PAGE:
August is the month that gives the most promise in roses, for in a week or two most will have shoots a centimetre or more and will be bursting with vitality.
This new growth is too short to be damaged by winds and aphids while other pests have barely had time to make their presence felt.
From around the scars where large old shoots have been cut away, more shoots than desired will make their appearance.
If they are all allowed to grow they will take over the bush with many not headed in the right direction.
Where possible select the most desirable and push the unwanted ones off with the thumb.
If you have correctly pruned the roses they will not require heavy applications of fertiliser in the spring.
Spring flowers on many varieties can be spoilt by too much kindness in the way of stimulants causing them to become oversized and lacking in flower colour.
Excessive use of nitrogenous fertilisers has a tendency to form soft growth much loved by aphids and mildew.
In most cases a small handful of blood and bone, manure or low-nitrogen compost should be ample for the average rose bush. Scatter around the bush about 30cms away from the main stem and rake it in.
I give a light turning over of the soil at this time to discourage weeds and to aerate it especially if the drainage is less than desirable.
While July is the main month to prune most roses, early August pruning may be used to obtain later blooms from some varieties that bloom early.
Cuts will have to be made to growth eyes that have not made much of a move towards growing.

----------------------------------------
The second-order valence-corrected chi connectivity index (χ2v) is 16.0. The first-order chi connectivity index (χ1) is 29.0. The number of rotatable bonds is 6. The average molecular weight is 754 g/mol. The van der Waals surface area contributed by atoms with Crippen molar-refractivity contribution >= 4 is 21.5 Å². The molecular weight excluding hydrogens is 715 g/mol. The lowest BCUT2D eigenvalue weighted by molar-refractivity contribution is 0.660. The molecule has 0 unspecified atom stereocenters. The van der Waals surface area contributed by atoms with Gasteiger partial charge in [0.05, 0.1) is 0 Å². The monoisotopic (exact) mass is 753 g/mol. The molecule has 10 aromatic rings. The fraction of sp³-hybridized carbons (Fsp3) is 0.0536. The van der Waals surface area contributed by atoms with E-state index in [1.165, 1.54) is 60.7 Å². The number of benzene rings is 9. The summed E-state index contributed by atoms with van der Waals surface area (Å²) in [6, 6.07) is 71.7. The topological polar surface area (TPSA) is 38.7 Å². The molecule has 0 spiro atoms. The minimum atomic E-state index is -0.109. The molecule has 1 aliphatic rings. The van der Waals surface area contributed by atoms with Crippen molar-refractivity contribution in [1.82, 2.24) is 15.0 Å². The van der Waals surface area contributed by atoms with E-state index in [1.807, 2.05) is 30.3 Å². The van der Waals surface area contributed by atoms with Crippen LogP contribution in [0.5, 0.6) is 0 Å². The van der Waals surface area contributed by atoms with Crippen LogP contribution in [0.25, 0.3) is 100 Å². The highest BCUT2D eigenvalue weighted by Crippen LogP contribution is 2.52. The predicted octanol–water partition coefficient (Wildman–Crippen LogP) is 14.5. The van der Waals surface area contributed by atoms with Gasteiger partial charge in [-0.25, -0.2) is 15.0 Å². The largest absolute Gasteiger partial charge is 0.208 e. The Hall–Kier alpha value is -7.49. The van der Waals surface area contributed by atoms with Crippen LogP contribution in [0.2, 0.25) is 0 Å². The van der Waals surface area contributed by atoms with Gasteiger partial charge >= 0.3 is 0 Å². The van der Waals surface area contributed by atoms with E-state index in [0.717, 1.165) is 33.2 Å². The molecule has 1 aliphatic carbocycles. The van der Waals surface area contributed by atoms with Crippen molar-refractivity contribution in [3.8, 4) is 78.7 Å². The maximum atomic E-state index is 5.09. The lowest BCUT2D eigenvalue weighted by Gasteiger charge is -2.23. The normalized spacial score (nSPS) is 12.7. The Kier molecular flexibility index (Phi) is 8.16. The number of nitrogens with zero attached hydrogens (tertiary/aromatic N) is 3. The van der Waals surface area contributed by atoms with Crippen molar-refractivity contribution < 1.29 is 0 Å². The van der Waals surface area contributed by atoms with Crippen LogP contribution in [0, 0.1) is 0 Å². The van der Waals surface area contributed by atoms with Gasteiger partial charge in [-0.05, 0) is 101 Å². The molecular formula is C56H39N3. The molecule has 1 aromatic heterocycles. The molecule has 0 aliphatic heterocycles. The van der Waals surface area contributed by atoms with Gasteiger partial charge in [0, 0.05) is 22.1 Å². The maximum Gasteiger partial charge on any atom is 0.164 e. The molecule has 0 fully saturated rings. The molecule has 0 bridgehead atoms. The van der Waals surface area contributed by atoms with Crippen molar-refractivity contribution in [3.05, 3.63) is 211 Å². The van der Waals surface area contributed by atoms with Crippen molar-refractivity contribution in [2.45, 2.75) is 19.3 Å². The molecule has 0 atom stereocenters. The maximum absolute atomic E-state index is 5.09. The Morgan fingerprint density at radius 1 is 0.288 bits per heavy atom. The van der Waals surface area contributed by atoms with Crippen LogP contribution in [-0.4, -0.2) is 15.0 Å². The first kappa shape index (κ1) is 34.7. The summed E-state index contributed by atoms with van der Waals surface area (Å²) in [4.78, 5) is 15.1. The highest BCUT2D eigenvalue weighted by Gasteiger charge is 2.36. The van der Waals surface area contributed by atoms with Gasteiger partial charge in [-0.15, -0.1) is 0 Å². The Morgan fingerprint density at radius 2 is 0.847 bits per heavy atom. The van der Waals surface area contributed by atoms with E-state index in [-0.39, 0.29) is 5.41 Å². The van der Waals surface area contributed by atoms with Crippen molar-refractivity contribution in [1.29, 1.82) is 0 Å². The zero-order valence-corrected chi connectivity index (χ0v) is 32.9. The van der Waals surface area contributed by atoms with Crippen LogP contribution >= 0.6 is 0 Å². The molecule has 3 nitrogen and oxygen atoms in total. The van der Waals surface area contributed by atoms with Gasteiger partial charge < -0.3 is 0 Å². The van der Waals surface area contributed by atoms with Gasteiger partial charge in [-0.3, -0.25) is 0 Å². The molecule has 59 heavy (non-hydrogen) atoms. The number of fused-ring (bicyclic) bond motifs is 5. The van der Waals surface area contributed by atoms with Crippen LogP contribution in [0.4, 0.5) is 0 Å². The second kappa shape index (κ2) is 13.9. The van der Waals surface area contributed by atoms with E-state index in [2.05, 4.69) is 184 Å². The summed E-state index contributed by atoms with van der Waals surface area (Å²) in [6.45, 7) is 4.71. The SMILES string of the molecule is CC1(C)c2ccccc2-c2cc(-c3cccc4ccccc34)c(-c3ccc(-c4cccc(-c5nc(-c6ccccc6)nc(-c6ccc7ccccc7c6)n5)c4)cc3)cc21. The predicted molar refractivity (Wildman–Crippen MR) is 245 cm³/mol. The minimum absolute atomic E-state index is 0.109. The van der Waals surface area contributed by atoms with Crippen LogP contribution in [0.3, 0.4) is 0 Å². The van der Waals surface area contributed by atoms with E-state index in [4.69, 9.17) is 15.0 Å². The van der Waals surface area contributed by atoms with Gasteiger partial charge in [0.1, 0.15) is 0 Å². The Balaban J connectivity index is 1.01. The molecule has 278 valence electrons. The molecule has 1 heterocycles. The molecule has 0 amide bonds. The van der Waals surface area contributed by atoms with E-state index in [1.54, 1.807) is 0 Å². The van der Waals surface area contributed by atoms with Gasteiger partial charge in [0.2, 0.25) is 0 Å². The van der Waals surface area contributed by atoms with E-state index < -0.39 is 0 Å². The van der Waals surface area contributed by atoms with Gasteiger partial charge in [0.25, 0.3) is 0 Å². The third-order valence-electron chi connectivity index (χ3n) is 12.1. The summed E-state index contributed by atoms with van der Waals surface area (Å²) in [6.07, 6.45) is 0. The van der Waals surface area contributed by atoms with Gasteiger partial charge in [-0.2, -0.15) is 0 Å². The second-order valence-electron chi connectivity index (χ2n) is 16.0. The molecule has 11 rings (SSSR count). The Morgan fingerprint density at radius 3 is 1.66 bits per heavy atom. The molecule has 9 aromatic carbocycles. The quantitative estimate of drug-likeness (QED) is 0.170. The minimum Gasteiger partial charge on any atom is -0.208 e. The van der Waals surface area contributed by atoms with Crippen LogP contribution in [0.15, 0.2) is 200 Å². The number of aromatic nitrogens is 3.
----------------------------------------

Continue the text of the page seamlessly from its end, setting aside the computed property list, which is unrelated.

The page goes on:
Later pruning will often help to give spring flowers on varieties subject to blind spots.
Give the stems a close inspection for scale insects especially in climbing roses as they seem to be subject to these pests more than other rose varieties.
Trunks on standard roses are a favourite overwintering spot for scale, especially the rough-barked older plants.
Scrub the trunks with a brush before spraying to expose any hidden scale insects protected by the bark.
Spring-flowering ornamental trees announce the imminent arrival of warmer days ahead with Prunus blireiana at its best during this month displaying its beautiful double pink blossoms and stunning purple foliage.
A cross between the Japanese apricot Prunus mume and the purple-leafed plum Prunus cerasifera, this lovely specimen tree grows to about five metres tall and is often planted along driveways and in the urban landscape as a street tree.
Another particularly attractive early spring blossom tree is Prunus pollardii.
This small tree is a chance seedling discovered by Mr J Pollard 155 years ago and is a cross between a peach and an almond and is certainly one of the loveliest of the early bloomers with its showy pink, almond-like flowers and vivid red summer foliage.
To keep these trees in a nice shape, cut back fairly hard as soon as the flowers fall.
August 20: APSTAS NW, St Paul's Church Hall, 15 Thomas Street,
East Devonport, 7.30pm. Guest speaker is Dick Burns on alpine plants of the Cradle Mountain region. Visitors welcome.
August 20: Australian Native Plant Society, Max Fry Hall, Gorge Road, Launceston, 7.30pm. Dr Miguel de Salas speaking on plant hunting and collecting in Tasmania. Visitors welcome.
August 21: Launceston Horticultural Society, Windmill Hill Hall, High Street, Launceston, 8pm. Plant breeder, Bob Reid, is guest speaker.
Daily: Emu Valley Rhododendron Garden, Burnie. Open 9am to 5pm. Tea room 10am to 4pm.